The transportation industry gets bad marks for health. Nearly 85% of North America’s truckers are obese. Many struggle with metabolic syndromes like sleep apnea due to bad dietary habits. Is the fact that most truckers are lone wolves a driving factor behind such poor health? It’s possible. When it comes to developing and (more importantly) keeping up with healthy habits, finding a friend or two who want to build them with you is the best thing to do. That’s the conclusion of a new health study published in the December issue of the journal “Science.”
How much more does it guarantee that you start and stick with a great exercise routine?
Three times as likely, researchers say.
For the study, these researchers created a social network to promote health and fitness to beginners. Broken into small groups of “health
buddies,” 710 participants were introduced to the idea of an online diet diary through a fabricated participant. This “fake member” was a front for the researchers to prompt others on the network to tell them how their routine was working, what their thoughts were, and to build positive behavior patterns.
7 weeks later, those who were matched with health buddies using the principle of “homophily” — the tendency of people to have similar friends — were far more likely to use the diet diary and take part in other healthy behaviors than randomly grouped people. For example – random groupings performed low in nearly all positive behavior patterns like tracking dietary intake. In groups with more homophily, more than 12% of participants struggling with obesity chose to track their dietary intake.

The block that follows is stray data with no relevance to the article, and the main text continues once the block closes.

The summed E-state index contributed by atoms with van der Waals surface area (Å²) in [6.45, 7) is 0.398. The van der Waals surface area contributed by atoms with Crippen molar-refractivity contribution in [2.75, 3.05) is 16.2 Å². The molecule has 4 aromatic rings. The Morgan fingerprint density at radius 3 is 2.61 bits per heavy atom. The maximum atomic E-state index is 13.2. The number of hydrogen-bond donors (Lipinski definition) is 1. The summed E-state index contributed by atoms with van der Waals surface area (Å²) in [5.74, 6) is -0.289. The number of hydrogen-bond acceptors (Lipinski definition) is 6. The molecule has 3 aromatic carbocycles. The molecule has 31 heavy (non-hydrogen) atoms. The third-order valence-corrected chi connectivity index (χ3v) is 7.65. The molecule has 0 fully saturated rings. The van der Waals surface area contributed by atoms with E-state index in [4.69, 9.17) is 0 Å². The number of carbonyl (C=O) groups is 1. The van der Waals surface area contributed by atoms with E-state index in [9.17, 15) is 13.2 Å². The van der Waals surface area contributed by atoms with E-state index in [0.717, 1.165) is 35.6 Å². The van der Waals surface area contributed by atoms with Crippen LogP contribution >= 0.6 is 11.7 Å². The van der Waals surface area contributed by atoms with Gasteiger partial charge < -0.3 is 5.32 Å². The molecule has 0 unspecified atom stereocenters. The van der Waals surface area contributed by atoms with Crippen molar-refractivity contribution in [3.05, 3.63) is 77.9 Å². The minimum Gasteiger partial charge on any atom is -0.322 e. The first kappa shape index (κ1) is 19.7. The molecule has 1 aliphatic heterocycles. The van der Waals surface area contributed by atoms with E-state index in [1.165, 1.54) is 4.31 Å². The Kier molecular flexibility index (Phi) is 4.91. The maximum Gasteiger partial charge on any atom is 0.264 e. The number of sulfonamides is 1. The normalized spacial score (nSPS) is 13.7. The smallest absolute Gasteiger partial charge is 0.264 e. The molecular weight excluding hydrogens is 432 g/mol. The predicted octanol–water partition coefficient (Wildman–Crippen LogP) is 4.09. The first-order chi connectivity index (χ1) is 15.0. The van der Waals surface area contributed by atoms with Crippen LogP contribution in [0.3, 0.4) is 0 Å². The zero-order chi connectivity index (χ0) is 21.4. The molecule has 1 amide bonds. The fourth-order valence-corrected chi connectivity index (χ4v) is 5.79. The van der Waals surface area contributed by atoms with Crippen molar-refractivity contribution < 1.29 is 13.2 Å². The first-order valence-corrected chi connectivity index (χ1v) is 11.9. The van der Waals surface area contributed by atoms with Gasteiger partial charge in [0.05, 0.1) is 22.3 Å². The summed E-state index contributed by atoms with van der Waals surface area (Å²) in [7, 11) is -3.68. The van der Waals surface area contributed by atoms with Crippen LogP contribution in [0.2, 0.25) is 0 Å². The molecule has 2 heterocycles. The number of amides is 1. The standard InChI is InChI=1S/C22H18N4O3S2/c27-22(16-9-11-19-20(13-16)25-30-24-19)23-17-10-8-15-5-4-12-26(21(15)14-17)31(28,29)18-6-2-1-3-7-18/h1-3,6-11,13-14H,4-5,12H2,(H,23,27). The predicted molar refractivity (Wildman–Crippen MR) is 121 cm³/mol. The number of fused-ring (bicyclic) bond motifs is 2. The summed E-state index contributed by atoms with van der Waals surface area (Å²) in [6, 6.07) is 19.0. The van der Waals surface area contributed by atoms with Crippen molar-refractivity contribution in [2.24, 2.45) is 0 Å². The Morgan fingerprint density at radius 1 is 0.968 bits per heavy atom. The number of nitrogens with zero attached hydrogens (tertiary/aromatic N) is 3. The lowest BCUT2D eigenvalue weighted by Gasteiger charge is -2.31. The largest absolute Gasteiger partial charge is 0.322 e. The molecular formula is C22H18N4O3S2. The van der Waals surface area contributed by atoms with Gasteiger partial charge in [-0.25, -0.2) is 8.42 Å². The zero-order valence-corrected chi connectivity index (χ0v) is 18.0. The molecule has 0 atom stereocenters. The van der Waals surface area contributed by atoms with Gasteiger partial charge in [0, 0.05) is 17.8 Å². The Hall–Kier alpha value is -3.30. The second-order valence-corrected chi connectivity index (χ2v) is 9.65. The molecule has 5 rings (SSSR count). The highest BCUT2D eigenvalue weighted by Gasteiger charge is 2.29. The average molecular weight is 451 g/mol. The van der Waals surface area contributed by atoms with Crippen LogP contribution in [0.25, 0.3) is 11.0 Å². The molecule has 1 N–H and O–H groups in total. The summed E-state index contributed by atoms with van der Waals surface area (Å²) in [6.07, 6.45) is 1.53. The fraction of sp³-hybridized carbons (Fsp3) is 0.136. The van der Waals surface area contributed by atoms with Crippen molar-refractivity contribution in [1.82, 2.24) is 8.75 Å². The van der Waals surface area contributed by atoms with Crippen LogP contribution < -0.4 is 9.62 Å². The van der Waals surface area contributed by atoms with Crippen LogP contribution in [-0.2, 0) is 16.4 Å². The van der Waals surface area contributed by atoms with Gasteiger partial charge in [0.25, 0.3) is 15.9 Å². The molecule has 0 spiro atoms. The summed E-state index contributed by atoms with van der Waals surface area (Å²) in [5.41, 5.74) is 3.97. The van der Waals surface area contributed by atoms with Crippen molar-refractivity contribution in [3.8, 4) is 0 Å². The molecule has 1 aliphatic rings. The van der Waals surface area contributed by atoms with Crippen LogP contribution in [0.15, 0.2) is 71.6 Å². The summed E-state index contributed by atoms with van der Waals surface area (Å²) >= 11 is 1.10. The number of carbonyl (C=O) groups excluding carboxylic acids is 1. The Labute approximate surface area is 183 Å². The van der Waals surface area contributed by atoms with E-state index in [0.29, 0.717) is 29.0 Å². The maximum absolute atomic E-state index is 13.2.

Different Aspects of Homophily Even Gives Similar Results
Humans are social animals by nature. We built civilization by working together. The vast majority of humans feel better about themselves while surrounded by people and communicating with them. So social behavior that’s reinforced by those around us are a particularly strong influence on our motivations. The researchers found that participants performed better when paired with others that had similar:
- Body mass
- Fitness level
- Diet preferences
The behavior reflected more positivity and motivation if two or more of these traits matched. “I think the reality is, we as individuals may have less motivation to change on our own than if we’re surrounded by our peer group, even if we met on a social network site,” said Dr. Victor Fornari, an esteemed psychiatrist at North Shore-LIJ Health Systems in New York.
Group therapy is also partially based on the premise that people can empathize better with others they relate to, said Dr. Alan Manevitz, a clinical psychiatrist at Lenox Hill Hospital in New York City.
“The question of whether people can benefit from role models that show how to move out of similar thinking is also part and parcel of the development of social networks,” Manevitz said. “We all need to be able to interact with people who can promote other senses of self, that you can take in and create within yourself.”
Ideally, Dr. Fornari said the findings should spur other statewide or public programs promoting healthy lifestyles either in person or on Internet-based social networks. “Certainly, that would be an exciting opportunity and I know that more and more educational opportunities will be web-based,” Fornari said.
Is this the proof that you needed to finally join that health incentive program that your carrier company offers? We hope so!
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